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Webmaster in a Nutshell

Previous Chapter 9
CGI Overview

9.2 URL Encoding

Before data supplied on a form can be sent to a CGI program, each form element's name (specified by the NAME attribute) is equated with the value entered by the user to create a key-value pair. For example, if the user entered "30" when asked for his or her age, the key-value pair would be "age=30". In the transferred data, key-value pairs are separated by the ampersand (&) character.

Since under the GET method the form information is sent as part of the URL, form information can't include any spaces or other special characters that are not allowed in URLs, or characters that have other meanings in URLs, like slashes (/). (For the sake of consistency, this constraint also exists when the POST method is being used.) Therefore, the Web browser performs some special encoding on user-supplied information.

Encoding involves replacing spaces and other special characters in the query strings with their hexadecimal equivalents. (Thus, URL encoding is also sometimes called hexadecimal encoding.) Suppose a user fills out and submits a form containing his or her birthday in the syntax mm/dd/yy (e.g., 11/05/73). The forward slashes in the birthday are among the special characters that can't appear in the client's request for the CGI program. Thus, when the browser issues the request, it encodes the data. The following sample request shows the resulting encoding:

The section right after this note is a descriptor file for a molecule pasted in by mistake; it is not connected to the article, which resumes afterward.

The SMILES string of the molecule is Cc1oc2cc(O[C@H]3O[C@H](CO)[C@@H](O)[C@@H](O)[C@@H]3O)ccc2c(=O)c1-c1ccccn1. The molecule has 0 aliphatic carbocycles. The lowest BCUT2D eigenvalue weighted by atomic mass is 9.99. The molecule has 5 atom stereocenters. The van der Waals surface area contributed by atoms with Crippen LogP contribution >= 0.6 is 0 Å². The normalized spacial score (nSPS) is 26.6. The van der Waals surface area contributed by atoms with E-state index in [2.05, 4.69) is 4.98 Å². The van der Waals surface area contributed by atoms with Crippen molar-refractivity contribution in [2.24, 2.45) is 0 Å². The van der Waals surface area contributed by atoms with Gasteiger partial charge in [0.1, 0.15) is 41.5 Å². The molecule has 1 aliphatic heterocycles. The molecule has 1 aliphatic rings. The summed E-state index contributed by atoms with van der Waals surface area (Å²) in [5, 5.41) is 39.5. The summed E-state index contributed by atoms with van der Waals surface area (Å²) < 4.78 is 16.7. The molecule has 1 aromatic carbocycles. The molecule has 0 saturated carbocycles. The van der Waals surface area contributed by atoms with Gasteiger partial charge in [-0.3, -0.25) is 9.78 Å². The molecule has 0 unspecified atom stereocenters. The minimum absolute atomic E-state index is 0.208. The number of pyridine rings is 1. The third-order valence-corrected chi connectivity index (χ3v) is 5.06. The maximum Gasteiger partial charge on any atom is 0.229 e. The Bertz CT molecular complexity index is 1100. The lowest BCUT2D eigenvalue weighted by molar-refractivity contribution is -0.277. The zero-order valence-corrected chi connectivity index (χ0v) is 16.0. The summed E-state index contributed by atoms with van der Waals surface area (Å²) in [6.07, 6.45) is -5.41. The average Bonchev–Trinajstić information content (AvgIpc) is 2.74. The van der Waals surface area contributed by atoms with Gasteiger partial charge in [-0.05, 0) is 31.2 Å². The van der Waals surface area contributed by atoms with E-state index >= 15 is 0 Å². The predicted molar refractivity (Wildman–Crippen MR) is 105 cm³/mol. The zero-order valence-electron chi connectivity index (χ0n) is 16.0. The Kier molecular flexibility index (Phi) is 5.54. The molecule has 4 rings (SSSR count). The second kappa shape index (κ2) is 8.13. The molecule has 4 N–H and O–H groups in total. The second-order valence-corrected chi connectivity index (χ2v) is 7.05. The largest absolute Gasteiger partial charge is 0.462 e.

POST /cgi-bin/birthday.pl HTTP/1.0
. [information]
Content-length: 21

The sequence %2F is actually the hexadecimal equivalent of the slash (/) character.

CGI scripts have to provide some way to "decode" form data the client has encoded. Here's a short CGI program, written in Perl, that can process this form:

$size_of_form_information = $ENV{'CONTENT_LENGTH'};
read (STDIN, $form_info, $size_of_form_information);
$form_info =~ s/%([\dA-Fa-f][\dA-Fa-f])/pack ("C", hex ($1))/eg;
($field_name, $birthday) = split (/=/, $form_info);
print "Content-type: text/plain", "\n\n";
print "Hey, your birthday is on: $birthday. That's what you
told me, right?", "\n";
exit (0);

The line:

$form_info =~ s/%([\dA-Fa-f][\dA-Fa-f])/pack ("C", hex ($1))/eg;

is a regular expression in Perl that converts the hex "%2F" back to a "/" character. To dissect this program further, see Chapter 15, Perl Quick Reference, which provides some quick-reference material on Perl.

As a special case, the space character can be encoded as a plus sign (+) in addition to its hexadecimal notation (%20).

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